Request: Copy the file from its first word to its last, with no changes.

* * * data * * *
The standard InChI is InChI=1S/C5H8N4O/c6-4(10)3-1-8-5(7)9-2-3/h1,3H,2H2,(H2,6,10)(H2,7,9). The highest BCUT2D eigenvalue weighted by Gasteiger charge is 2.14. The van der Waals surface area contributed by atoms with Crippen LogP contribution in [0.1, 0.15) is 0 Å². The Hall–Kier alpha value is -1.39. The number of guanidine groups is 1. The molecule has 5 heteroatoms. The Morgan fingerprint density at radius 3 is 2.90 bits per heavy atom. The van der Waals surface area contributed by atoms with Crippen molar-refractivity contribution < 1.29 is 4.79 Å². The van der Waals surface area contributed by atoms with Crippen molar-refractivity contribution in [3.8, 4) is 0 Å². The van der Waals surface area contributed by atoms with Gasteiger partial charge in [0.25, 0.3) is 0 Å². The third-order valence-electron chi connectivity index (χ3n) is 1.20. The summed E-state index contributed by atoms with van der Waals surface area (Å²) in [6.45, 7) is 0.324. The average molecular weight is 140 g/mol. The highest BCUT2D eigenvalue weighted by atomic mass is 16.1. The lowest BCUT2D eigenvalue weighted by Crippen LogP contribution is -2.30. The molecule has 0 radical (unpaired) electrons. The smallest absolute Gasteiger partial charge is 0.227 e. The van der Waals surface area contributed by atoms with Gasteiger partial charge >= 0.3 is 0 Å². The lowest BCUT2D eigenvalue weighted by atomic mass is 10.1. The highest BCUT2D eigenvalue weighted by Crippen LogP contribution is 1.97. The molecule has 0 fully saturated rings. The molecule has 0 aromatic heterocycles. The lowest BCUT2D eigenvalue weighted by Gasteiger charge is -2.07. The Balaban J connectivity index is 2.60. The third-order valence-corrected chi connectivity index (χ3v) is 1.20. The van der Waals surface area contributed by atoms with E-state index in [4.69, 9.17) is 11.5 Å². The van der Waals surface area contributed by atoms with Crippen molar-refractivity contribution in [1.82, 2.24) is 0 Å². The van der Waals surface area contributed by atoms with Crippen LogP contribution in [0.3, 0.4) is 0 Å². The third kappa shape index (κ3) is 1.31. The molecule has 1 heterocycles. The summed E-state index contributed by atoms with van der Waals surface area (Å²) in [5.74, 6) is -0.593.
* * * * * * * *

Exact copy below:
The standard InChI is InChI=1S/C5H8N4O/c6-4(10)3-1-8-5(7)9-2-3/h1,3H,2H2,(H2,6,10)(H2,7,9). The highest BCUT2D eigenvalue weighted by Gasteiger charge is 2.14. The van der Waals surface area contributed by atoms with Crippen LogP contribution in [0.1, 0.15) is 0 Å². The Hall–Kier alpha value is -1.39. The number of guanidine groups is 1. The molecule has 5 heteroatoms. The Morgan fingerprint density at radius 3 is 2.90 bits per heavy atom. The van der Waals surface area contributed by atoms with Crippen molar-refractivity contribution < 1.29 is 4.79 Å². The van der Waals surface area contributed by atoms with Crippen molar-refractivity contribution in [3.8, 4) is 0 Å². The van der Waals surface area contributed by atoms with Gasteiger partial charge in [0.25, 0.3) is 0 Å². The third-order valence-electron chi connectivity index (χ3n) is 1.20. The summed E-state index contributed by atoms with van der Waals surface area (Å²) in [6.45, 7) is 0.324. The average molecular weight is 140 g/mol. The highest BCUT2D eigenvalue weighted by atomic mass is 16.1. The lowest BCUT2D eigenvalue weighted by Crippen LogP contribution is -2.30. The molecule has 0 radical (unpaired) electrons. The smallest absolute Gasteiger partial charge is 0.227 e. The van der Waals surface area contributed by atoms with Gasteiger partial charge >= 0.3 is 0 Å². The lowest BCUT2D eigenvalue weighted by atomic mass is 10.1. The highest BCUT2D eigenvalue weighted by Crippen LogP contribution is 1.97. The molecule has 0 fully saturated rings. The molecule has 0 aromatic heterocycles. The lowest BCUT2D eigenvalue weighted by Gasteiger charge is -2.07. The Balaban J connectivity index is 2.60. The third-order valence-corrected chi connectivity index (χ3v) is 1.20. The van der Waals surface area contributed by atoms with E-state index in [4.69, 9.17) is 11.5 Å². The van der Waals surface area contributed by atoms with Crippen molar-refractivity contribution in [1.82, 2.24) is 0 Å². The van der Waals surface area contributed by atoms with Crippen LogP contribution in [0.3, 0.4) is 0 Å². The third kappa shape index (κ3) is 1.31. The molecule has 1 heterocycles. The summed E-state index contributed by atoms with van der Waals surface area (Å²) in [5.74, 6) is -0.593.